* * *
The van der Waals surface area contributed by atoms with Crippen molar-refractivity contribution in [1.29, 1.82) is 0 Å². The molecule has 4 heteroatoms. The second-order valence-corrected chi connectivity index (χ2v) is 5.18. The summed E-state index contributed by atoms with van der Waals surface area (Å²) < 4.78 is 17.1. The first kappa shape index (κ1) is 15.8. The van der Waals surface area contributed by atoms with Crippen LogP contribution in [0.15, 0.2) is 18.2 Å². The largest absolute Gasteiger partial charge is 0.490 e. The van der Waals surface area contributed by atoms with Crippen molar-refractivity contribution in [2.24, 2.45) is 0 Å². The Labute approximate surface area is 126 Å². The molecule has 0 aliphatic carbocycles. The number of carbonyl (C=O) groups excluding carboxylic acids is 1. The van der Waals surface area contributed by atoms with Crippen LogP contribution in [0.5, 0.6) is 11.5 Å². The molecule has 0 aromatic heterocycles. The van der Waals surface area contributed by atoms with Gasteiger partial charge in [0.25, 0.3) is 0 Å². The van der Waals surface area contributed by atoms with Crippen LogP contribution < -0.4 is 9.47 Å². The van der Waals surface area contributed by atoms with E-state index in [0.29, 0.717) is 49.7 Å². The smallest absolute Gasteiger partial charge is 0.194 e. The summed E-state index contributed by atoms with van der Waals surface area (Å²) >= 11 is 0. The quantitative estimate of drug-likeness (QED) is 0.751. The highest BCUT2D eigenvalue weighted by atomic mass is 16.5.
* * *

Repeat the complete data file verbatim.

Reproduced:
The van der Waals surface area contributed by atoms with Crippen molar-refractivity contribution in [1.29, 1.82) is 0 Å². The molecule has 4 heteroatoms. The second-order valence-corrected chi connectivity index (χ2v) is 5.18. The summed E-state index contributed by atoms with van der Waals surface area (Å²) < 4.78 is 17.1. The first kappa shape index (κ1) is 15.8. The van der Waals surface area contributed by atoms with Crippen LogP contribution in [0.15, 0.2) is 18.2 Å². The largest absolute Gasteiger partial charge is 0.490 e. The van der Waals surface area contributed by atoms with Crippen molar-refractivity contribution in [2.24, 2.45) is 0 Å². The Labute approximate surface area is 126 Å². The molecule has 0 aliphatic carbocycles. The number of carbonyl (C=O) groups excluding carboxylic acids is 1. The van der Waals surface area contributed by atoms with Crippen LogP contribution in [0.5, 0.6) is 11.5 Å². The molecule has 0 aromatic heterocycles. The van der Waals surface area contributed by atoms with Gasteiger partial charge in [0.25, 0.3) is 0 Å². The van der Waals surface area contributed by atoms with Crippen LogP contribution < -0.4 is 9.47 Å². The van der Waals surface area contributed by atoms with E-state index in [0.29, 0.717) is 49.7 Å². The smallest absolute Gasteiger partial charge is 0.194 e. The summed E-state index contributed by atoms with van der Waals surface area (Å²) >= 11 is 0. The quantitative estimate of drug-likeness (QED) is 0.751. The highest BCUT2D eigenvalue weighted by atomic mass is 16.5.